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HOME > Short Stories > Floating Fancies among the Weird and the Occult > THE TRAGEDY OF THE GNOMES.
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 Many, many ages ago this fair old world of ours wore a solemn and forbidding aspect; no carpet of thick, green grass eased the footfall of man as he climbed the hills; no human voice was heard amid the desolation—ice, ice everywhere—from the North Pole to the center of that which is now the temperate zone, and only such life peopled this region as could endure the rigor of a more than arctic condition. Vast sheets of ice, in depth immeasurable, covered the surface of the hills and valleys, broken toward the tropics into serrated edges—the verdure running up an occasional valley, as though in laughing derisions of its neighbors the ice-imprisoned mountains. In those days there existed only hideous animals and reptiles of size great and awful; animals whose terrible voice shook the mountains like an earthquake; slimy or scaly reptiles who walked on many feet, or dragged a hideous length along the ice-covered rocks. It seemed as if the great Creator must have fashioned all existent things in an hour of wrath, or that man, having existed, had been for some sin exterminated by that icy inundation, and that animal creation had so displeased him that he had 52fashioned them in grotesque caricature upon all grace and beauty.
Man esteems himself higher than all other created things; who shall say that the great, buzzing bluebottle fly does not think the same of himself, and perhaps, with as much reason; it is at most but a grade of intelligence; and what do we understand of that Intelligence which is above us?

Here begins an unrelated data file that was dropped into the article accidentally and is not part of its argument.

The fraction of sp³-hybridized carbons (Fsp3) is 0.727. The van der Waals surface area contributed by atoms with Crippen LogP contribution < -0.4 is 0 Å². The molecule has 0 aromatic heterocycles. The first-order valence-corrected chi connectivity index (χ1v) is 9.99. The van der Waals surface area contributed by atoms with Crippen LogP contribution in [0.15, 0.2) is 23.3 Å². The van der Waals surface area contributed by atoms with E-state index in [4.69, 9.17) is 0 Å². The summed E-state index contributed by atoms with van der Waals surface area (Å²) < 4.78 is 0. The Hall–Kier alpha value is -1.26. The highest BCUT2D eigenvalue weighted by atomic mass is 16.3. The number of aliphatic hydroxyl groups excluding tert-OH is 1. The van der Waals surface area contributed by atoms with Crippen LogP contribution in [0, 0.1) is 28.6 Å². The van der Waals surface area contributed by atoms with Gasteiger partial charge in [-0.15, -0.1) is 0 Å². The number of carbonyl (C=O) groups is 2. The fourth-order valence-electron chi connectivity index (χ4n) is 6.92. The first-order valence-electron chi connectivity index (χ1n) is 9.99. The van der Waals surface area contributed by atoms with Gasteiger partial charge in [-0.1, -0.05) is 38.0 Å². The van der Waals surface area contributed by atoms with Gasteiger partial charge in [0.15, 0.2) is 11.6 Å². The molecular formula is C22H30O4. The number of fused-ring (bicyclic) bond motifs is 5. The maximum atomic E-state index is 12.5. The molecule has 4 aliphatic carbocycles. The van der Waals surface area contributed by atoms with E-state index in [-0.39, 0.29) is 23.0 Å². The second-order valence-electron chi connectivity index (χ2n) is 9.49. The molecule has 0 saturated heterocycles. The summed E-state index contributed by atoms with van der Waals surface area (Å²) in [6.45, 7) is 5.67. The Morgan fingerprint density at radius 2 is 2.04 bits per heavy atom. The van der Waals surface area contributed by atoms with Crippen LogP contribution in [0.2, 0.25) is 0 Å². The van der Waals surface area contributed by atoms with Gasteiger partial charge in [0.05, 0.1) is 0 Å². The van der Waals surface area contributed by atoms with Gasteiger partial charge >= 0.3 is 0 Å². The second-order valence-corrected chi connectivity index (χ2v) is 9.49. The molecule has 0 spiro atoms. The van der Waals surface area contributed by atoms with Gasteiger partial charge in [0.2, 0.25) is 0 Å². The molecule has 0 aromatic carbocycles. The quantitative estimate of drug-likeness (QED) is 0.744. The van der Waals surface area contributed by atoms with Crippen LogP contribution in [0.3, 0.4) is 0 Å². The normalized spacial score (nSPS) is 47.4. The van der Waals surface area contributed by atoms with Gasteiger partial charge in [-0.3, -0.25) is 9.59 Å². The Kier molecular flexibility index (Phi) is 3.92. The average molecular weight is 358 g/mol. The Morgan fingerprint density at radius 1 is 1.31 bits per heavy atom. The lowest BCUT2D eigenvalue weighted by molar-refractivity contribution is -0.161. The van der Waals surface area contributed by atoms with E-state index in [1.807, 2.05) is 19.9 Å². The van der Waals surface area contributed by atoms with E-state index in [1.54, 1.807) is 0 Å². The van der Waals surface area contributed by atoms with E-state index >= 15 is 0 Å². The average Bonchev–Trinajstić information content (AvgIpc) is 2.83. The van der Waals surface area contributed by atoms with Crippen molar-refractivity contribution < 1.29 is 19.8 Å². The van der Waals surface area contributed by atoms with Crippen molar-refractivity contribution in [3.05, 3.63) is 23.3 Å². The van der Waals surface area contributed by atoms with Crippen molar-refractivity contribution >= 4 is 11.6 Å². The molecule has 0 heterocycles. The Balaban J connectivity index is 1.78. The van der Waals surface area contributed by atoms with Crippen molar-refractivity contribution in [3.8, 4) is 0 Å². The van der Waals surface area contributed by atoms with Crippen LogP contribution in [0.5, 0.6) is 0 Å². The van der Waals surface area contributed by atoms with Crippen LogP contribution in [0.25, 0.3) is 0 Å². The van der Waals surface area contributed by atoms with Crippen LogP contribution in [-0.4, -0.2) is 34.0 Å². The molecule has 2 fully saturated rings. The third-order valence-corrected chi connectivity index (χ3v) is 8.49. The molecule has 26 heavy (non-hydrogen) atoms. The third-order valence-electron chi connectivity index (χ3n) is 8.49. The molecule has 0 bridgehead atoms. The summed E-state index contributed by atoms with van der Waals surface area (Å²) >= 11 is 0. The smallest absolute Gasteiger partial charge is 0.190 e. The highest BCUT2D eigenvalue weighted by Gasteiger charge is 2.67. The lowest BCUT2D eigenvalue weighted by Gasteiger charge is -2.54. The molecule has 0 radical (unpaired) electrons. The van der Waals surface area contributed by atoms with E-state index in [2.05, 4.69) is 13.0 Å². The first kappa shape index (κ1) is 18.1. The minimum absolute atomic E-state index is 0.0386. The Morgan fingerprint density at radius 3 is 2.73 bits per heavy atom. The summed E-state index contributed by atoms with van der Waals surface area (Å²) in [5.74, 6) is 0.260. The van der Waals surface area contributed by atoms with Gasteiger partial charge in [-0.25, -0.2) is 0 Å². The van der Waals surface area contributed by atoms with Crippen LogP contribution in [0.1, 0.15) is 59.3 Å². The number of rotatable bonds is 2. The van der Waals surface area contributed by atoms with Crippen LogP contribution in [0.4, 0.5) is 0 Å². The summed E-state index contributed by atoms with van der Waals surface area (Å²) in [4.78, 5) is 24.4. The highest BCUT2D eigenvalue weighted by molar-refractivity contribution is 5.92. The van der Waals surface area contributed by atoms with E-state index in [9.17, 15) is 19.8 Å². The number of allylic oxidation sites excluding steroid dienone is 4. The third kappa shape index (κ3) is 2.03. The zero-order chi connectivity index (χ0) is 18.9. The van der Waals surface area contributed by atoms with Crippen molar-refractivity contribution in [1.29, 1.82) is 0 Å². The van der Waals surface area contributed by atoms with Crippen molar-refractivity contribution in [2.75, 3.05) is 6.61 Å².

In one of the green valleys running up into the foothills of what is now called the Rocky Mountains, frisked and played a band of Gnomes. These were but a fairy people, differing only from the fairies of woodland glade and dell in this; those fairy folk were things of beauty like imprisoned sunbeams; lighter than gossamer, they floated hither and thither, always trending toward the tropics, where the sun shone radiantly warm, and the silvery moon lighted the verdant carpet of grass, and the sweet south wind rang the lily bells in merry chime; there they idled away each sunny day—creatures of light and frivolity.
These Gnomes were a sturdier, darker folk, short in stature, but with a breadth of shoulder, a depth of chest, and muscles fit for giants. Though for an occasional frolic they danced and roughly tossed each other about in the valley, they better loved their homes in the heart of the ice-covered mountains, where they forged beautiful things from the yellow metal, or decked their cavern homes with softly glowing, or fiery-eyed jewels; thus from earnest labor their faces gained a look of firmness and determination; 53they were homely, but were good to look upon, lighted as their faces were by love and kindliness.
One among them was wondrously fair: Lilleela they called her. Her hair was like silk as it winds from the cocoon; her eyes were blue as the sky when it shows between the fleecy clouds of summer; her cheeks were as though they had been kissed by the wild rose blooms, which left their dainty stains upon the fair skin. She was as sweet and pure as the breath of the dawn.
Walado was her lover; a short, deep-chested giant, with a face like a ripe walnut—all seams and puckers; not with age, but with jolly laughter, and intent, hard work. Lilleela must have the finest of rubies, on strings of beaten gold; tiny silver bells must be made, to ring their sweet chimes with every joyous movement; dainty chains of gold—set with amethyst, rubies and diamonds—must be wrought to bind the floating cloud of hair. Away down in the heart of the mountain Walado plied his little hammer of polished stone—clink-clink-clink all day long like a refrain it accompanied his happy song.
One fair day the troop of Gnomes went down into the green valley for a holiday.
Walado objected: “No, no! You can go, but I must finish this golden girdle for my Lilleela, and then, there are sandals of gold to be set with precious stones for her feet—they are too sweet and fair to be bruised by the rocks,” he had answered, screwing up his face into a funny little smile.
“Oh, do come, Walado! The girdle and sandals 54can wait! The sun is so cold and sorrowful up here, but down in the valley it is so beautiful!” pleaded Lilleela.